Communism is not love. Communism is a hammer which we use to crush the enemy.
– Mao Zedong
Hawaii Governor Josh Green demands 3,000 vacation rentals to be converted to long-term housing for Maui wildfire survivors. He will use the “hammer” of post-fire emergency orders to force landlords who refuse to make them into long-term units by mid-January.
THE SLIPPERY SLOPE
He said there were 6,297 residents still living in hotels more than four months after the historic wildfire that killed at least 97 people in Maui.
According to Green there are currently between 12,000 to 14,000 units legally rented on a short-term basis.
FEMA on Monday sent letters to 13,000 short-term rental operators across Maui informing them the agency would offer to pay them the same rent they earned during the previous year for their units, Green said.
The Fifth Amendment protects the right to private property in two ways. First, it states that a person may not be deprived of property by the government without “due process of law,” or fair procedures.
In addition, the Maui County Council is currently considering legislation for property tax breaks promoted by the mayor.
Green said he aims for these measures to provide interim housing for two years while more housing is built on Maui.
“So we really only need to get about 10 percent, maybe 12 percent, of all the available short-term units on Maui,” he said.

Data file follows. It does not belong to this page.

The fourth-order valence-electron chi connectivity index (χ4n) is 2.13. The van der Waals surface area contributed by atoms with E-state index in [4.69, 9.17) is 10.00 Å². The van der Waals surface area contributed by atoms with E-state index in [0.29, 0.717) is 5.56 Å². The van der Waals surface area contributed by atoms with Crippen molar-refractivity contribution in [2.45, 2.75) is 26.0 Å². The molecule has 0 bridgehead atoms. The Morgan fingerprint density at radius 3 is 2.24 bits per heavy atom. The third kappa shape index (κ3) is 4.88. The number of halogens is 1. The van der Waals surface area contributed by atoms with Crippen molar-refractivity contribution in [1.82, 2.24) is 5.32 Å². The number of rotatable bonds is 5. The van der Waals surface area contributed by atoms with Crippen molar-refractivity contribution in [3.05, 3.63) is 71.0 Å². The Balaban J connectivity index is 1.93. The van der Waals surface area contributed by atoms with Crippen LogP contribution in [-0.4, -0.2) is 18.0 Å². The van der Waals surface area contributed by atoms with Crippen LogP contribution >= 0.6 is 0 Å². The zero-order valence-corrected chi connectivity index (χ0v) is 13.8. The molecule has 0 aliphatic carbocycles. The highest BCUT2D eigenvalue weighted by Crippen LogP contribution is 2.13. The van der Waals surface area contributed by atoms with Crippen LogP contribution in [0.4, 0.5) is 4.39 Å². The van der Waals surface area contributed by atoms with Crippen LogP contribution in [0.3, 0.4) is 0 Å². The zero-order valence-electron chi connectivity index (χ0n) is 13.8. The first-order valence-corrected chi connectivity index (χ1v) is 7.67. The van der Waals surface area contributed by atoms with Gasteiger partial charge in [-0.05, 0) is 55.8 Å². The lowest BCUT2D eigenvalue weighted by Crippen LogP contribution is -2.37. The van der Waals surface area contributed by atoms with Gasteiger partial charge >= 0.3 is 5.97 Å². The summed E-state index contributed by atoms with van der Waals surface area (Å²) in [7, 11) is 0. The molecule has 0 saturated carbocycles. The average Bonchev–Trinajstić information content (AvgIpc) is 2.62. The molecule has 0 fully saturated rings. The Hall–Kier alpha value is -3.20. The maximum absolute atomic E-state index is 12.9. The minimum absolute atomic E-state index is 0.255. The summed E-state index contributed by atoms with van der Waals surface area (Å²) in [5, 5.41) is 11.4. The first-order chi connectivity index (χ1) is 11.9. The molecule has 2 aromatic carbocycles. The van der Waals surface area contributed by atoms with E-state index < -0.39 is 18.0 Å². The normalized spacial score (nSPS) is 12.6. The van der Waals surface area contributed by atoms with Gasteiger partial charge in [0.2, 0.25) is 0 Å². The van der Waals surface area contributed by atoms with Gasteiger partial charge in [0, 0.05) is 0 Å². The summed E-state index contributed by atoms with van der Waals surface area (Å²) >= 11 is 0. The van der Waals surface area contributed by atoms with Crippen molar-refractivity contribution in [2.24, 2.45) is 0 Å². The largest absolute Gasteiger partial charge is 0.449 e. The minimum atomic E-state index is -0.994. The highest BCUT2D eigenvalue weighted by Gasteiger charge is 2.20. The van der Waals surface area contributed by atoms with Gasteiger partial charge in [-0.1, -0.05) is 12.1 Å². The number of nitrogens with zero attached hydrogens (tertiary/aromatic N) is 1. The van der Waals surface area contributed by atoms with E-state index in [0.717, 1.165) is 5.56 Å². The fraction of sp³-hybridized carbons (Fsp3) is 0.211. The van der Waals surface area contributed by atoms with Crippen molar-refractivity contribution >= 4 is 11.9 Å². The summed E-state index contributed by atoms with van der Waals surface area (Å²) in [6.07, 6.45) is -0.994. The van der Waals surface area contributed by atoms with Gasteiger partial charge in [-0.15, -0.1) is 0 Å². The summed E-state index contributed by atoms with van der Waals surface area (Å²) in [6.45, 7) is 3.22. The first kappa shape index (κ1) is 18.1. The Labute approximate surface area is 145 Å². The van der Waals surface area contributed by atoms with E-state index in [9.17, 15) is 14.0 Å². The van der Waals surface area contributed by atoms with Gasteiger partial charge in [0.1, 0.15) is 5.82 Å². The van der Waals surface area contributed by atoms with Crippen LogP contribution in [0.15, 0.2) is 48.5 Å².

OTHER TYPES OF CONFISCATION
Last January, he talked about taking over “illegal” air B&Bs. [It will be helpful to his donors in the hotel industry.]
He said there are 25,000 of these “illegal” units.
The National Conference of State Legislatures is so far tracking more than 30 bills pre-filed or introduced in 13 states this year regarding the regulation or taxation of short-term rentals. They include Hawaii and Maine, where last fall a commission to increase housing opportunities recommended new regulations on short-term rentals.
Some of the bills aim to shield the industry from local regulations, but most would impose new restrictions or fees.
“State policymakers have looked to regulate short-term rentals as one policy lever, of many, to increase the supply of affordable housing in their state,” Heather Wilson, a senior policy specialist at NCSL, said in an email.